Thursday, April 17, 2014

Maundy Thursday (Sheer Thursday)

The pope's getting a lot of press these days (and well he should) because he won't stop washing people's feet. Footwashing is profound, incredibly moving. I remember the first time I participated in a serious foot washing, it was at a YouthWorks mission trip in Lodge Grass, Montana. Having served for a week alongside two other youth groups, we gathered on Thursday evening for prayer, and then we all washed each other's feet.

Some people were so overcome with emotion they couldn't stop crying an hour later. A couple of people, because feet are sensitive to them, had to abstain. But generally speaking, it was one of the most sacramental experiences I've ever had.

This night, Maundy Thursday, our congregation re-enacts the foot washing in miniature. A representative group from our congregation will come forward and wash each other's feet. There are plenty of ways to do this. Some communities everyone participates. In others it is representative. I don't think there's any need to get legalistic... much depends on context and culture.

I do believe the point is the mutuality of it, the reconciliation, the servant posture. Earlier in the Maundy Thursday service, the church conducts a liturgy that is equally counter-cultural. We confess our sins, and receive laying on of hands and individual absolution. the liturgy goes like this:

Friends in Christ, in this Lenten season we have heard our Lord's call to struggle against sin, death, and the devil--all that keeps us from loving God and each other. This is the struggle to which we were called at baptism. We have shared this discipline with new brothers and sisters in Christ who will be baptized at the Easter Vigil.
Within the community of the church, God never wearies of forgiving sin and giving the peace of reconciliation. On this night let us confession our sin against God and our neighbor, and enter the celebration of the great Three Days with God and with one another.
All kneel or sit for silence and reflection.
Most merciful God, we confess that we are captive to sin and cannot free ourselves. We have sinned against you in thought, word, and deed, by what we have done and by what we have left undone. We have not loved you with our whole heart; we have not loved our neighbors as ourselves. For the sake of your Son, Jesus Christ, have mercy on us. Forgive us, renew us, and lead us, so that we may delight in your will and walk in your ways, to the glory of your holy name. Amen.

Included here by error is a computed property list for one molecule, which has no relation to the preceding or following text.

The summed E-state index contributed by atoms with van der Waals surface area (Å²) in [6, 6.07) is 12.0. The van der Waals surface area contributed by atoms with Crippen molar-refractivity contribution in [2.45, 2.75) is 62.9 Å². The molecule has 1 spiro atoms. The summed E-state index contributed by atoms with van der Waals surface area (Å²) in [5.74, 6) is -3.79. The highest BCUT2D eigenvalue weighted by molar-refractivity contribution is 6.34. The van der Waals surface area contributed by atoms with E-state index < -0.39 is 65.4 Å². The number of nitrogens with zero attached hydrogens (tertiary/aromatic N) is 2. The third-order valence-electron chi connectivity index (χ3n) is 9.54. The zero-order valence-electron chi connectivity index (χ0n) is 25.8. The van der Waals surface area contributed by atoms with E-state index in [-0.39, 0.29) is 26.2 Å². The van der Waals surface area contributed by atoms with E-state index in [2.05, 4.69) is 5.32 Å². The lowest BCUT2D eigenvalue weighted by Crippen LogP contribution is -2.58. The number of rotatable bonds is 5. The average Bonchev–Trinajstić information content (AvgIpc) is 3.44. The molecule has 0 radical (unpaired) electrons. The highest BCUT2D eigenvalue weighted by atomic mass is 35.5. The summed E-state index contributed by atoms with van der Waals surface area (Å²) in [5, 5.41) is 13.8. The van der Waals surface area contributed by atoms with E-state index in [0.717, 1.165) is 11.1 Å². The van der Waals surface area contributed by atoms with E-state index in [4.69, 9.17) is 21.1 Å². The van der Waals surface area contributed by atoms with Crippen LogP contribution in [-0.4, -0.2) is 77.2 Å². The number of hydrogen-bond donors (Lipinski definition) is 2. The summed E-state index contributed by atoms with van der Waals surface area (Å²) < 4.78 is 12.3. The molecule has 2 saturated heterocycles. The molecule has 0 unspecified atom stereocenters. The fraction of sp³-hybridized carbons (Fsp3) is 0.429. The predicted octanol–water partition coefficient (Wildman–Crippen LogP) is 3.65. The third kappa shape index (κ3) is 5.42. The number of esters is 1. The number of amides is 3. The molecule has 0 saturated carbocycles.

Then the presider announces: In the mercy of almighty God, Jesus Christ was given to die for us, and for his sake God forgives us all our sins. As a called and ordained minister of the church of Christ and by his authority, I therefore declare to you the entire forgiveness of all your sins, in the name of the Father, and of the + Son, and of the Holy Spirit.
People may come forward for the laying on of hands, to hear these words: In obedience to the command of our Lord Jesus Christ, I forgive you all your sins. Amen.
There is something immensely powerful about hearing someone speak words over you: I forgive you. We need to hear those words on the lips of someone else.

Certainly we can play them as a tape in our own minds and hearts, and Christ hears our confession even if we simply pray it alone in our room. But just like the sentence--I love you--spoken by the beloved hits us more existentially than simply imagining them saying it, so too hearing someone commanded by Christ to announce forgiveness carries great weight.

And the hands. Don't forget the hands. I so look forward this evening to the moment after laying hands on others when I will kneel, and a pastor or assisting minister will stand above me, lay hands on my head, and speak those words. They are powerful words. They do things. They are life. It is why this day is sometimes in some places called Sheer Thursday, because the sheer grace of it all shears off our sins and makes us new again in love.

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